When the number three lit up on the fourth official’s board in the 78th minute of Juventus’ home game against Brescia on Sunday, ​a stirring round of applause broke out across the Allianz Stadium as Giorgio Chiellini made his first appearance in almost six months. 

Juve’s captain bounded onto the field for the first time since rupturing his ACL in training the day before the club’s second game of the season. 

The return of this totemic and generally well-liked figure in Italian football was well-received by all as even Brescia’s striker Mario Balotelli gave Chiellini a warm welcome upon his arrival to the pitch. 


The 35-year-old’s absence was a huge blow for I Bianconeri’s incoming manager Maurizio Sarri as he lost not only the club’s best defender, but their leader on the pitch and in the dressing room. 

While ​Juventus had the promising talents of Matthijs de Ligt and Merih Demiral to call upon in place of their skipper, their combined age of 41 highlights the fact that, while both have shown glimpses of world class defending, they are still in the infancy of their careers.

Had it not been for his injury, perhaps Chiellini could have partnered one of these young prospects this season, with his presence by their side surely a calming factor for two players still learning their trade – De Ligt in particular experienced some nervy moments as a newcomer to Serie A.

Matthijs de Ligt

The Dutchman’s agent, the controversial Mino Raiola, spoke to the Italian publication ​Tuttosport about the impact Chiellini’s injury has had on his client’s start to life in Turin. 

“Of course, for De Ligt it would have been better to have ‘Professor Chiellini’ alongside because it is difficult to be immediately thrown overboard,” he said.

Sarri has rotated the two youngsters, prior to Demiral’s ACL injury of his own, alongside Leonardo Bonucci for the most part this season. But, to put it bluntly, Bonucci is simply not as good a defender as Chiellini and showed during his time with ​Milan that he struggles without his senior compatriot by his side.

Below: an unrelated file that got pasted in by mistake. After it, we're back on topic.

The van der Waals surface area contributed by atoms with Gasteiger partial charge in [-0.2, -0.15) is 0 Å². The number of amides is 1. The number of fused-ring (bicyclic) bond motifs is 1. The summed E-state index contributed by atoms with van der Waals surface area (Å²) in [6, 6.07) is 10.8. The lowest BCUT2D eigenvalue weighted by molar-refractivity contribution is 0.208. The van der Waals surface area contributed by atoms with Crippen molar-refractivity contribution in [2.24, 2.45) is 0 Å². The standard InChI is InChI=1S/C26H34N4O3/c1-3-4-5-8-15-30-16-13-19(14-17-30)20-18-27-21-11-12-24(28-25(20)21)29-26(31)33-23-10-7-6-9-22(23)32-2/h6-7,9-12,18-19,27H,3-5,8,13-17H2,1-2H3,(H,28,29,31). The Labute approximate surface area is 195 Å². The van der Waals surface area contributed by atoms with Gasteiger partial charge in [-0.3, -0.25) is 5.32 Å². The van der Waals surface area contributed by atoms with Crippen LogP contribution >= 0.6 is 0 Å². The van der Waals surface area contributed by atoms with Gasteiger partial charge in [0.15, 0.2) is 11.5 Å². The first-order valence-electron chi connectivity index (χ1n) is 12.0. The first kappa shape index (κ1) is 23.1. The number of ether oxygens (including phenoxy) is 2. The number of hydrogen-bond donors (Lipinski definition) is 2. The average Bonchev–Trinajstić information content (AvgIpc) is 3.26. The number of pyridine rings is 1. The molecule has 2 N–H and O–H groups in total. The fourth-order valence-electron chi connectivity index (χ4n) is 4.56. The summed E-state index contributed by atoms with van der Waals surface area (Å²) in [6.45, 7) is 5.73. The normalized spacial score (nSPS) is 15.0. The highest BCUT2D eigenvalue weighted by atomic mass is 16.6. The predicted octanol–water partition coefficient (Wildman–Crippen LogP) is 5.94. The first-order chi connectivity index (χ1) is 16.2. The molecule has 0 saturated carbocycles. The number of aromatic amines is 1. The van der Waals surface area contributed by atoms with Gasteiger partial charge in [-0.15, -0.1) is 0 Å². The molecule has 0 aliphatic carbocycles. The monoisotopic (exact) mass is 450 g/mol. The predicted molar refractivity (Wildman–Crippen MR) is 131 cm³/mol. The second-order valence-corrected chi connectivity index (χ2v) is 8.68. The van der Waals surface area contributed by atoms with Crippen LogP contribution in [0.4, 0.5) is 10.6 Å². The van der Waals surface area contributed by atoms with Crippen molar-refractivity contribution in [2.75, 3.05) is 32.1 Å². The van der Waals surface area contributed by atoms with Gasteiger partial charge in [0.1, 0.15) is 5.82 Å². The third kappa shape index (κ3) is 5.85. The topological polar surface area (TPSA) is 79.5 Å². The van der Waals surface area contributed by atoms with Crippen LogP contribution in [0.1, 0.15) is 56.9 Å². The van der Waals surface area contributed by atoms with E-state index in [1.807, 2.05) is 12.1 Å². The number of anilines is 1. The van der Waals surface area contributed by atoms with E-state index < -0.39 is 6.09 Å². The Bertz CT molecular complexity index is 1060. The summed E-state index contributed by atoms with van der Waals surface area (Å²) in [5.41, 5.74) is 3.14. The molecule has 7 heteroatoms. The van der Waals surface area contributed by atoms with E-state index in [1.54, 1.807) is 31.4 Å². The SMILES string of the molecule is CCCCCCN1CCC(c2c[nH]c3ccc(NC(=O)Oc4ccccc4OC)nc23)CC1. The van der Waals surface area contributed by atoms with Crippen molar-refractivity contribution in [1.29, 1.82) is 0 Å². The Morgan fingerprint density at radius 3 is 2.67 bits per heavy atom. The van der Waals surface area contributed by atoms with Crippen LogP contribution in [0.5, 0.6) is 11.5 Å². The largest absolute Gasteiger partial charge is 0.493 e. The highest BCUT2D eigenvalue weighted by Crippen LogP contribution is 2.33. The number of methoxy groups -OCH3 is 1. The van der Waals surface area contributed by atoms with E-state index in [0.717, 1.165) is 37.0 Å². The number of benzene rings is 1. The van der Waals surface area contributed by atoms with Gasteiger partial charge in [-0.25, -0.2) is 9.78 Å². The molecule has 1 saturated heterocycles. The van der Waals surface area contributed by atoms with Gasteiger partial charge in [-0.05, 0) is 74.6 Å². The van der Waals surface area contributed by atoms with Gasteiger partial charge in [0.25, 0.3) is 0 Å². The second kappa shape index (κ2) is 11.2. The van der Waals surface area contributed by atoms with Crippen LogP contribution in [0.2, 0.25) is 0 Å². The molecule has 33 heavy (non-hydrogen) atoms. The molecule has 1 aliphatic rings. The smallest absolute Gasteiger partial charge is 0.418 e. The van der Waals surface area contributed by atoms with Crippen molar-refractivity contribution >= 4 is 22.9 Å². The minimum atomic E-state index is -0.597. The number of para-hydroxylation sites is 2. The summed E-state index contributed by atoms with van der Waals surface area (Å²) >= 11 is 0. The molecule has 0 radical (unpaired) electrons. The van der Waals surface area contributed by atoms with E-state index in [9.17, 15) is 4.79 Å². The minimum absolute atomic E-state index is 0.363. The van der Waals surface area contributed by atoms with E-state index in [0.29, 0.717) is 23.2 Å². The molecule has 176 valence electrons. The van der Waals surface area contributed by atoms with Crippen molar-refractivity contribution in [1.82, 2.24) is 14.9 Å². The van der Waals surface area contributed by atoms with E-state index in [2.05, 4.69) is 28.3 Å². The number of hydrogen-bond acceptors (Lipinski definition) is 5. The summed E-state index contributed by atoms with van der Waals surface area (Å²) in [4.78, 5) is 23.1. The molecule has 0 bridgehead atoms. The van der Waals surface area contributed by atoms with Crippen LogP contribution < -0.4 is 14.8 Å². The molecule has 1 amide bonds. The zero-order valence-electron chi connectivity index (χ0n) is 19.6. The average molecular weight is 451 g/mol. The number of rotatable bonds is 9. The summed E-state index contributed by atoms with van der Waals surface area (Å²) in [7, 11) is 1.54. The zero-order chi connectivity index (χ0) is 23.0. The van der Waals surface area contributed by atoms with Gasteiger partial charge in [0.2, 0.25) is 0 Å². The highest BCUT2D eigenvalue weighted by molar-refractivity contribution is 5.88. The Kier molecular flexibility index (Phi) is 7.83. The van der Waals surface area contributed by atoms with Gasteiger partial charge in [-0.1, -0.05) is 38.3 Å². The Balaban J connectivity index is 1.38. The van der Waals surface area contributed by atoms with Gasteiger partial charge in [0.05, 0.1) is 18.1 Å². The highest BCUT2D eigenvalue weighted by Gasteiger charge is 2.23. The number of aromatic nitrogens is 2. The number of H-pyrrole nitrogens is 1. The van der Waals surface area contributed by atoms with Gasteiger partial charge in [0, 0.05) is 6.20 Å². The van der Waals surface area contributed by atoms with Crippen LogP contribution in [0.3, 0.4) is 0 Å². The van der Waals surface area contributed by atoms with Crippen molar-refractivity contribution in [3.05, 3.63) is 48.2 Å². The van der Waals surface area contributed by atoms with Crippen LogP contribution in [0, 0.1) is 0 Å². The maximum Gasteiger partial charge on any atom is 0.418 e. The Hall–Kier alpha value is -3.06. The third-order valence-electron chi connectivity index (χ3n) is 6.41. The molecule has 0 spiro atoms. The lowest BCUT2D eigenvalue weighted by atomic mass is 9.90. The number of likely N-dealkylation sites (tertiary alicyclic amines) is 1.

It seems that it wasn’t just his teammates who couldn’t wait for Chiellini’s return as the player himself didn’t leave his coach with much choice against Brescia. 

Following the match, Sarri said: “To be honest, Chiellini substituted himself! I turned around and he was there in my face with his jersey on asking: ‘Mister, how long?’ He’s been going on about it since yesterday, wanting the last 10 minutes, so I couldn’t resist!”


While the centre-back’s return has rightly sparked much optimism amongst Juventus fans, the Old Lady haven’t fared too badly in his absence. 

They currently top a tight ​Serie A, with two points separating first to third, and can point to the third-best defensive record in the division with 23 goals conceded in 24 games, only two off Lazio’s 21.

In fact, if you dig a bit deeper, Juventus can boast the best expected goals against record in Serie A, chiefly by limiting the opposition to the lowest quality chances of any side in Italy. 

So, it seems all rosy at the back even with their captain bound to the treatment room, but it looks as if this defensive solidity has come at a cost. Namely, their attack. 

Despite boasting the offensive talents of the likes of ​Cristiano Ronaldo and ​Paulo Dybala, Juve only have the fourth-best attack in Serie A (by both goals scored and expected goals). 


This season has seen them increase the number of shots they take but the quality of the chances they forge is poor for a side challenging for the title, as they rank ninth in Serie A for this category. 

Chiellini’s absence is not the sole cause of this, as the arrival of Sarri in the summer has seen the club attempt to undergo somewhat of a stylistic shift in the search of both good results and entertaining performances. 

For much of the campaign Juventus have looked laboured and their games have only been punctuated by flashes of quick, incisive attacking football as Sarri’s tries to permeate his ideas through the squad.


If the Chiellini that returns is the same Chiellini as last season – a valid question given the severity of his injury and his age – then Juventus will be welcoming back an incredibly important player in the run-in to the most pivotal part of their season. 

Following an away trip to bottom-placed SPAL, Juventus have the first leg of their ​Champions League tie, the Derby d’Italia against title-challengers Inter and the second leg of the Coppa Italia semi-finals in the space of a week. 

The impact that the return of their captain and leader will have both on and off the pitch cannot be understated as Juventus approach the defining point of their campaign and Sarri’s time in charge. 


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